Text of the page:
Criminal organizations represent a major threat for national governments. Terrorists and criminal organizations have also become transnational as they use traditional and contemporary techniques to take advantage of weak states, lax banking supervision, corruption and weak financial systems. The methods being used―including human trafficking, money laundering, drug trafficking, corruption, cybercrime, fraud and other financial crimes―all pose serious threats globally. Thus, criminal organizations use illicit financing to ensure greater financial returns and expand their operations. Even though transnational organized groups could not be farther apart in terms of their goals, the ever-mounting financial scrutiny placed on criminal organizations will continue to be the driving force behind their collaboration and adoption of sophisticated money laundering practices.5,6

Corruption and Tax Evasion

Corruption is a pernicious reality throughout the world in developed and underdeveloped countries alike. It weakens and undermines democratic institutions, distorts national economies, contaminates business practices, fosters government instability, discourages external investments, unjustly enriches public officials and private sector businesspeople, worsens social conditions and public services, and hurts hundreds of millions of people each day.

For all these reasons, corruption and its many deleterious consequences have gained great public and international attention in the past two decades. Official corruption, which refers to the dishonest acts of public officials, can take many forms. It can be bribery, extortion, embezzlement, tax evasion, influence peddling, nepotism and alliances with criminal elements.

Within illicit finance, most offshore corporations have one main purpose―to create anonymity. In 2016, the Panama Papers revealed that some of the shell companies, cloaked in secrecy, provide cover for dictators, politicians and tax evaders. Of note, there were 140 politicians from more than 50 countries who were connected to offshore companies in 21 tax havens. The Panama Papers became the Wikileaks of the financial world: Nearly 12 million unearthed documents from one Panamanian law firm showed how offshore shell companies kept trillions of dollars out of the global economy—with some of it held by drug traffickers, arms dealers and politicians.7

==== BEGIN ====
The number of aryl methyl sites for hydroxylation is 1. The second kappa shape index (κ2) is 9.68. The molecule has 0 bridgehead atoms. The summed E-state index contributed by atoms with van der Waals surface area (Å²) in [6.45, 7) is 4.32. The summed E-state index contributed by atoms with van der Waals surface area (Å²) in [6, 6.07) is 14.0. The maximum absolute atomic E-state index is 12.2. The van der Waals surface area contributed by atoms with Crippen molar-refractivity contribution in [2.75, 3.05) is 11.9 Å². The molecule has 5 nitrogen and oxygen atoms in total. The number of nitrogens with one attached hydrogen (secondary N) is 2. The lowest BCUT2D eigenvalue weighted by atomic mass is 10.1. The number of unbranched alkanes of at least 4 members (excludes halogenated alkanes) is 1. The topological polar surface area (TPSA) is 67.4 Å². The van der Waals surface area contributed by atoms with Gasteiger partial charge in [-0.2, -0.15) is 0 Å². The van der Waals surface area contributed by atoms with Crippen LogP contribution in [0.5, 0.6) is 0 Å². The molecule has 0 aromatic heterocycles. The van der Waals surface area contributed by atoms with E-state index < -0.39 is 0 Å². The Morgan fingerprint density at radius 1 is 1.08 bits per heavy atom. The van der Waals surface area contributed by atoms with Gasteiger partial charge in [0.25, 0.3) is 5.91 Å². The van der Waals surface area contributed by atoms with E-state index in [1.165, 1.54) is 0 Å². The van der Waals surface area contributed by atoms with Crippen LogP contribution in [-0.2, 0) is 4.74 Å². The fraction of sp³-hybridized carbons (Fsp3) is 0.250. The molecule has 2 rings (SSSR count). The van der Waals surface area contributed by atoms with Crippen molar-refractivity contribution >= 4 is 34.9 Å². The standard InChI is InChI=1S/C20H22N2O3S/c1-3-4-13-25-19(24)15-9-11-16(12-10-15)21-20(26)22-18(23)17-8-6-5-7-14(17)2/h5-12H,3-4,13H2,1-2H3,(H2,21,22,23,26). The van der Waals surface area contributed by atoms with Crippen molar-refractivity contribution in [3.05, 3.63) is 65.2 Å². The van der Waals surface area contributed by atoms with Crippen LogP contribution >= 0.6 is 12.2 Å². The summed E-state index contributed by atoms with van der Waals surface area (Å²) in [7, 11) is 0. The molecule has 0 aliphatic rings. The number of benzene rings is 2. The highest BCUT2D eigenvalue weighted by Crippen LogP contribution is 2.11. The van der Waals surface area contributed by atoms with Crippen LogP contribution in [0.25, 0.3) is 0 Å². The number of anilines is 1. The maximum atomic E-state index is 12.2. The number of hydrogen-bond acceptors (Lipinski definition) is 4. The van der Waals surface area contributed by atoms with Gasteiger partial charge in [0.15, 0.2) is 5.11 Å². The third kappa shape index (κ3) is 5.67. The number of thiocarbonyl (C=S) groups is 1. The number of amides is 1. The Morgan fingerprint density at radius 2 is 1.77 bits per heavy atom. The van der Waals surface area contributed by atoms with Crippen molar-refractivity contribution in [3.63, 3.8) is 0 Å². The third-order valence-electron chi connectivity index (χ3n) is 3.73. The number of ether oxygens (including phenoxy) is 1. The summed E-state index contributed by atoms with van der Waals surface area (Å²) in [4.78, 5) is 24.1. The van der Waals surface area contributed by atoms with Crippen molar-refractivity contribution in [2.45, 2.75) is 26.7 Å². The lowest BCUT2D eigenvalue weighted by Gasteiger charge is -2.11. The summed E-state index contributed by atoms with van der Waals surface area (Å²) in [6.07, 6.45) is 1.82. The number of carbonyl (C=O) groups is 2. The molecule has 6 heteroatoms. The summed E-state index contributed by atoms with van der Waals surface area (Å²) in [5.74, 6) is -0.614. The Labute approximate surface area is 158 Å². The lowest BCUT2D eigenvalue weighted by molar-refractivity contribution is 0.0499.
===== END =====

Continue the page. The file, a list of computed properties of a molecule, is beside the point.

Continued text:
The Devastating Effects of Illicit Finance

According to the 2015 World Economic Forum, “The global illicit trade has grown at an unprecedented pace, in both relative and absolute terms, ushering in immense risks to society, governance and the global economy.”8 The rise of the internet, the dark web and social media have all fundamentally altered criminal activities and enabled criminals to become more efficient.9 Among its destructive effects, illicit finance robs governments of taxes, creates countless threats to national security worldwide, encourages corruption and threatens the rule of law.10

The illicit market can also alter the economy of countries worldwide. By taking away revenue from legitimate businesses, it hinders the free market and GDP. Companies hurt by the illicit market become more vulnerable to participating in it and in countries that are hurting economically, the illicit market tends to rise.

The Effect on Developing Nations

Illicit economies are often larger in developing nations and in such cases it is estimated that the illegal market accounts for approximately 3.6% of total GDP.12 Corruption is another large factor when considering the growth of the illicit economy―the more corruption, the larger the illicit economy. This can be seen in places like Zimbabwe, where the illicit economy is almost the same size as the formal market.13

Illicit finance facilitates many of these risks and seems to have an overall negative impact on poor countries.14 The stability of developing countries’ economies relies on the regular flow of financial funds, so these countries become more vulnerable and unstable as illicit funds are transferred from the country. Without an effective AML effort on a large scale, individual nations remain at risk. According to a policy paper from the Center for Global Development, “Illicit financial flows are a worldwide obstacle to global development.”15 It strips vital resources from underdeveloped countries, such as public services, social services, and health and education services.